then there's what's good for students. And they're not necessarily the same thing.
You have free access to your credit history
At least once a year, pull all three of your credit reports and make sure everything is accurate, says Anthony Sprauve, spokesman
for myFICO, a division of FICO. If you've never managed credit before, the likelihood of you even
having a credit report is small. But if you've got a student loan, odds are that's in
You are entitled to pull your credit reports from each of the big three credit bureaus -- Equifax,
Experian and TransUnion -- for free annually through AnnualCreditReport.com. You often have to pay to view your credit scores. However, some
credit card companies, banks and credit unions provide scores for free as a
the keys to building a good credit score are:
- Paying on time
- Keeping your monthly usage to 20
percent of your available credit line or below
- Paying off the entire card balance every
don't need multiple credit cards to have a good score," he says. Instead, Sprauve
suggests getting one good, all-purpose card, using it and paying it off judiciously.
You probably can get a credit card, but maybe you're not ready for one
Years ago, enrollment in college almost guaranteed you a
credit card. "The Credit CARD
Act changed that," says Dosher, referring to federal credit card legislation signed
into law in 2009.
Now, if you are under 21 and want a card, you either need
verified income (enough to pay the bill) or a co-signer. "Credit
card companies are allowed to consider grants and loans" as income, as
long as a student is receiving an amount greater than the tuition bill, says
But even if
your loans and grants cover more than tuition, that is not exactly disposable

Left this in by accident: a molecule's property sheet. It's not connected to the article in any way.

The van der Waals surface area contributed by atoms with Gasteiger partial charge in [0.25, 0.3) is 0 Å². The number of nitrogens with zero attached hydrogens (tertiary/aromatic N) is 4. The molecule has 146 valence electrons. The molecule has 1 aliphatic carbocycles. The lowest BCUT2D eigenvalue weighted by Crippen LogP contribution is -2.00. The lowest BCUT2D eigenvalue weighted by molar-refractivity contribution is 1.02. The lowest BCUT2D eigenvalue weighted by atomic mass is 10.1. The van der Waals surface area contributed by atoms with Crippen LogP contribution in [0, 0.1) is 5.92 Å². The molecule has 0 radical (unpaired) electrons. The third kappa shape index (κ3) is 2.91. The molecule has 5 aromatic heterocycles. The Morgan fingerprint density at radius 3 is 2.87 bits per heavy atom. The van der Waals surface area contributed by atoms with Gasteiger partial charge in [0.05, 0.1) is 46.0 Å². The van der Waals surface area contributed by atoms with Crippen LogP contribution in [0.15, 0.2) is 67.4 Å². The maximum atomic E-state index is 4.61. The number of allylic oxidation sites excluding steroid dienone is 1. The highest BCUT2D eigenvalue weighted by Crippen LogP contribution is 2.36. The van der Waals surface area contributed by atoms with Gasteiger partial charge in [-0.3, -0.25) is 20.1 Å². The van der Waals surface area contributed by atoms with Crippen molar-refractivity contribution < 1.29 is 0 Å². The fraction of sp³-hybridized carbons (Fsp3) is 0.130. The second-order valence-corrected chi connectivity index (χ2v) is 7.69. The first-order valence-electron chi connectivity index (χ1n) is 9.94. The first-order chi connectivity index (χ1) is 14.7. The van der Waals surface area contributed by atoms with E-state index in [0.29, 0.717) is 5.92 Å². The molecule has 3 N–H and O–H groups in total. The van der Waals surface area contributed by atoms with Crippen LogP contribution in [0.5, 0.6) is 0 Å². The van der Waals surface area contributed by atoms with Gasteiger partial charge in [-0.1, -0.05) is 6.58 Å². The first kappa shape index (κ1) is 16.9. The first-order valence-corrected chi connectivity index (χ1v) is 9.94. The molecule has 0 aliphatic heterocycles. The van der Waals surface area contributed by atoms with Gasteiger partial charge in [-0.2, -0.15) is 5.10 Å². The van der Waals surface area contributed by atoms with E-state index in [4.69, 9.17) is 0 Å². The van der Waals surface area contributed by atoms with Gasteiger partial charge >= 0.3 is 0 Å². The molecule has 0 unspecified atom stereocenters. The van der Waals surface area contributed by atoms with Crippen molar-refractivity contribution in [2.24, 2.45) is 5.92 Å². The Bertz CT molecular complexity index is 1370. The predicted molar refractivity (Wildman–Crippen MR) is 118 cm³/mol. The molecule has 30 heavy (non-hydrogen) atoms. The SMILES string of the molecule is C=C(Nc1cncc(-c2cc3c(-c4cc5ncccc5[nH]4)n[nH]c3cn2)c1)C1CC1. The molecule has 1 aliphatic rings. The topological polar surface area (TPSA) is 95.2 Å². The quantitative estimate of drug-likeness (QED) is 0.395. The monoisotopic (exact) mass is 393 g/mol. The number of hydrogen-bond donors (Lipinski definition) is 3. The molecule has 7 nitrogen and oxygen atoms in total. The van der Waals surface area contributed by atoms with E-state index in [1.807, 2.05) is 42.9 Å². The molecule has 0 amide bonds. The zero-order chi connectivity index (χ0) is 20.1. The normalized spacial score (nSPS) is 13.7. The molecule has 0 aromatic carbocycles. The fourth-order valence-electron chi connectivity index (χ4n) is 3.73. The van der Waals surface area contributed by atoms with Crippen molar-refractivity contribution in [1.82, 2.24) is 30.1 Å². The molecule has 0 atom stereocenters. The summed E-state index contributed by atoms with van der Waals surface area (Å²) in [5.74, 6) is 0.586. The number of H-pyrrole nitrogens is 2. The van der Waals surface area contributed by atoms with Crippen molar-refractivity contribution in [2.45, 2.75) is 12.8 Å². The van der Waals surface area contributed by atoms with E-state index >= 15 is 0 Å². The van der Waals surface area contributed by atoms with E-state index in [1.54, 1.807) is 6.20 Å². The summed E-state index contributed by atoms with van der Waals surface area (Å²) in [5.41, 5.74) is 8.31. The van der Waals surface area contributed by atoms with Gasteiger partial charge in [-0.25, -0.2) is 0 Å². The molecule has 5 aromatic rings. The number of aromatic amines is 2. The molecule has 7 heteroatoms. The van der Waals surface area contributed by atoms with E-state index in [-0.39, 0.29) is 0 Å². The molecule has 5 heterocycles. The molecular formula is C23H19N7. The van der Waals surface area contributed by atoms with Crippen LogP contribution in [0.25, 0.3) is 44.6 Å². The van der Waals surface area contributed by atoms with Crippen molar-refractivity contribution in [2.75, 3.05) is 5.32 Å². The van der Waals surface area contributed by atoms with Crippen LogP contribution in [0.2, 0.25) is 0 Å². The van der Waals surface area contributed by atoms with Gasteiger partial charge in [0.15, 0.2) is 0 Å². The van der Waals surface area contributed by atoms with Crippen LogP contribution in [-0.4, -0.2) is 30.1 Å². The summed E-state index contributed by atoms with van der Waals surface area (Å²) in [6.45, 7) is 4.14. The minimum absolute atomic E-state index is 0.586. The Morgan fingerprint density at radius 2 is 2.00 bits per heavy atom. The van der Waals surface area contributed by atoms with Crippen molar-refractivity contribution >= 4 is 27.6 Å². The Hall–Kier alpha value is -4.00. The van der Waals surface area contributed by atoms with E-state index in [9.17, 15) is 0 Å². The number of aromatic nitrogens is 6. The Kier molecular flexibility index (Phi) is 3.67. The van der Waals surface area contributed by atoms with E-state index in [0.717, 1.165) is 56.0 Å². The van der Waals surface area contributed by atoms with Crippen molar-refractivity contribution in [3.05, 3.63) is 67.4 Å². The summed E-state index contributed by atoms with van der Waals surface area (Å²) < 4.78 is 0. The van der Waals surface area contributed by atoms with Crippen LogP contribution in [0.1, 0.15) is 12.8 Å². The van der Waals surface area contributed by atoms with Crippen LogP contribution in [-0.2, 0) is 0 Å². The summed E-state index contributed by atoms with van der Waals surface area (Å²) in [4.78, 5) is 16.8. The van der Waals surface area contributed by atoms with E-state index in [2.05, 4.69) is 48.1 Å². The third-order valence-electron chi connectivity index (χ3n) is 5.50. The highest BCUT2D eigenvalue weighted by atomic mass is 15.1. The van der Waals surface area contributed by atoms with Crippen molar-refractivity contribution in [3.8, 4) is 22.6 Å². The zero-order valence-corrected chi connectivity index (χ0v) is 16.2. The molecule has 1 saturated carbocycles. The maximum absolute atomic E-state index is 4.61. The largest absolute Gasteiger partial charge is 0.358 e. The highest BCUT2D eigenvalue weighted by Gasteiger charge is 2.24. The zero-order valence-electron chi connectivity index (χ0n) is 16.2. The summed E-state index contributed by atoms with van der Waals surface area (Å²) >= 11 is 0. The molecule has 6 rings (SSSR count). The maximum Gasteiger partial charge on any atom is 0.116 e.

income. You still need to do other things with the money. Such as buy books. And eat. So while you
may qualify, it is often smart to stay out of the credit card arena until you
have actual disposable income to dispose of.
'Plain vanilla' cards are preferable
If you do have some disposable income, opt for a general use credit card with no annual fee
that has good terms and a low interest rate, says Ridout. Remain skeptical of "student cards," he says. "There's a lot of marketing of 'student cards,' and
then there's what's good for students. And they're not necessarily the same thing,"
for the card that best suits you, he says. That probably means a
general-use card (not a retail store card), with a low interest rate and no annual
fee. "For a
student, there's absolutely no reason to be paying an annual fee," Ridout
8. Limit potential ID theft
In a dorm, you share a communal environment with little
space and less privacy. Safeguard your cash, debit cards, credit cards and
personal financial information. Also, use private devices and access banking information on
Never write down PINs or passwords. Force yourself to log in to financial sites each time rather
than saving passwords or logins. You do not want your bank or card pages to pop
up if someone trolls through your phone or surfs on your computer. And devise a secret hiding place for your debit or credit card.
"You just need to recognize that it is money," says
Ira Rheingold, executive director of the National Association of Consumer
See related: 4 reasons why college kids need a credit card, A look at student credit cards